On September 23, 400 monks and other demonstrators in Rangoon tried to approach the residence of Aung San Suu Kyi again, but they were barred by security forces. Reports said the security around her residence was also increased, with about 20 government-organized thugs and a dozen riot police posted on the nearby street.

On the same day, about 20,000 monks, nuns and demonstrators marched from Shwedagon Pagoda, passing the US Embassy to Sule Pagoda in the city centre. Bystanders joined hands in a human chain to protect the monks. They shouted support for Aung San Suu Kyi during the march, and demanded her release and the release of all political prisoners, an end to the economic hardship and an apology for the ill-treating of the monks (UP-119-2007).

Monks in Myikyina, Kachin state first joined the protest, and the demonstration in Mandalay, Magwe, Minbu and Monywa continued.

This is only a partial list of the numbers of events that have been documented and reported through so many sources, and there are likely to be many other events going on that have not been reported at all. The important thing to understand is that this is a nationwide protest movement and that a full uprising against the military regime is now fully underway. For further details please look at earlier and other reports on the AHRC webpage: http://campaigns.ahrchk.net/burmaprotests/

Sources close to the War Office revealed that the junta leader Senior General Than Shwe again gave instructions to allow violent crackdown on the protests. There are also reports that 200-300 troops under Division No 77 which is responsible for the security of Rangoon were ordered to disguise as monks, and they would create disputes among the monks to justify the military dispersal. Some person

Than Shwe has also ordered cabinet minister Major General Htay Oo and Rangoon commander to cut the access to food, finance, information and civilians from the monks.

The government also tightened media control. According to a statement issued by Reporters without Borders and the Burma Media Association on September 20, there are at least 24 serious violations on the freedom to report since the protests broke out last month. The government has censored independent reports on the protests, and ordered private media to give reports in favour of the government. The government requested the state media to portray the protesters as agitators creating violence, and accused the foreign media as creating unrest. The comment is also echoed by the statements of the International Federation of Journalist and Southeast Asian Press Alliance (SEAPA) on September 21, which complained about the government censorship on media covering the protests.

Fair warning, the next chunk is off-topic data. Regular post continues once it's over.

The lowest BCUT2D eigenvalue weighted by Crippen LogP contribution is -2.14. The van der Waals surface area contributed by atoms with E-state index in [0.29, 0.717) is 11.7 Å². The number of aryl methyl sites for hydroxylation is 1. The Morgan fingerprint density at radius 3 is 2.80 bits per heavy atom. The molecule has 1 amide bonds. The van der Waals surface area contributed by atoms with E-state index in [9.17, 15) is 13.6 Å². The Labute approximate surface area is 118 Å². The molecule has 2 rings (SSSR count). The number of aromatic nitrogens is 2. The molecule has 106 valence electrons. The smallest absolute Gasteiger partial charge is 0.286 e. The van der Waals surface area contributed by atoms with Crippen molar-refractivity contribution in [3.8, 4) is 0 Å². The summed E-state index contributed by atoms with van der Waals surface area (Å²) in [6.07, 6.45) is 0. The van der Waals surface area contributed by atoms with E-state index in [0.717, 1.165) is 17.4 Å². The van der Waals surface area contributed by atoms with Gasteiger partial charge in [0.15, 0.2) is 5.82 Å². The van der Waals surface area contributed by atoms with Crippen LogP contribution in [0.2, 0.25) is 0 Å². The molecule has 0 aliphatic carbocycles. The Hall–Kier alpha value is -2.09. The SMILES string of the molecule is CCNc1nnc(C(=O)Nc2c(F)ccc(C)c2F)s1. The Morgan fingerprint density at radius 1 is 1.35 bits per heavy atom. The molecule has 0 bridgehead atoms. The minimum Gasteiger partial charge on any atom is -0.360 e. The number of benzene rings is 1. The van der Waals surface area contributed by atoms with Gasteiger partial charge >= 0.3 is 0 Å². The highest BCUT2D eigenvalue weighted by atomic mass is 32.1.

The US is going to impose new sanctions to Burma, including a visa ban to key members of the military regime and targeting the assets tied to them. Details will be announced later by President George W Bush in the UN General Assembly on Tuesday.

Other countries and organizations have also voiced their concerns in the situation in Burma. The UK ambassador to Burma Mark Canning expressed his concerns in the possible counter action from the government, and said Burma is now in uncharted territory.

The Dalai Lama also extended his support and solidarity with the peaceful demonstrations and prayed for the success of the movement and early release of Aung San Suu Kyi. Different religious organizations, including South African Council of Churches and Buddhist Peace Fellowship in the US, voiced their support to the democratic movement in Burma.

The protest in Burma has entered a critical phrase. While the Burmese monks and civilians bravely march on the street to show their discontent to the regime, your support is crucial to their struggle. Please act now to show your solidarity and support with the Burmese people, and press the international community to act.

You may refer to previous appeals and updates for templates of letters that you can use to support the people’s struggle in Burma (UA-260-2007; UP-114-2007).

If you are in a representative democracy, please personally contact your local member of parliament, foreign minister or equivalent and press him or her on what is being done by the government of your country to increase multilateral pressure and draw attention to the situation there.

If you are living in a place where there is a consulate or embassy of Burma, please consider organising protest actions outside it to raise attention to what is happening in the country at present.

If you are a member of a Buddhist religious order, please ask your local community to consider joining the boycott against all persons connected with the military regime of Burma (see AHRC call for a global boycott: AHRC-PL-037-2007).

If you are a member of any other religious community, please arrange prayer meetings and other activities for the people of Burma who are struggling at this time against overwhelming odds.

People in Burma have been living under the military regime for two decades and are long forgotten by the world. They have taken the first steps in fighting for their freedom, your action is a great support to them. Please act now!

Thank you.

Urgent Appeals Programme
Asian Human Rights Commission (ua@ahrchk.org)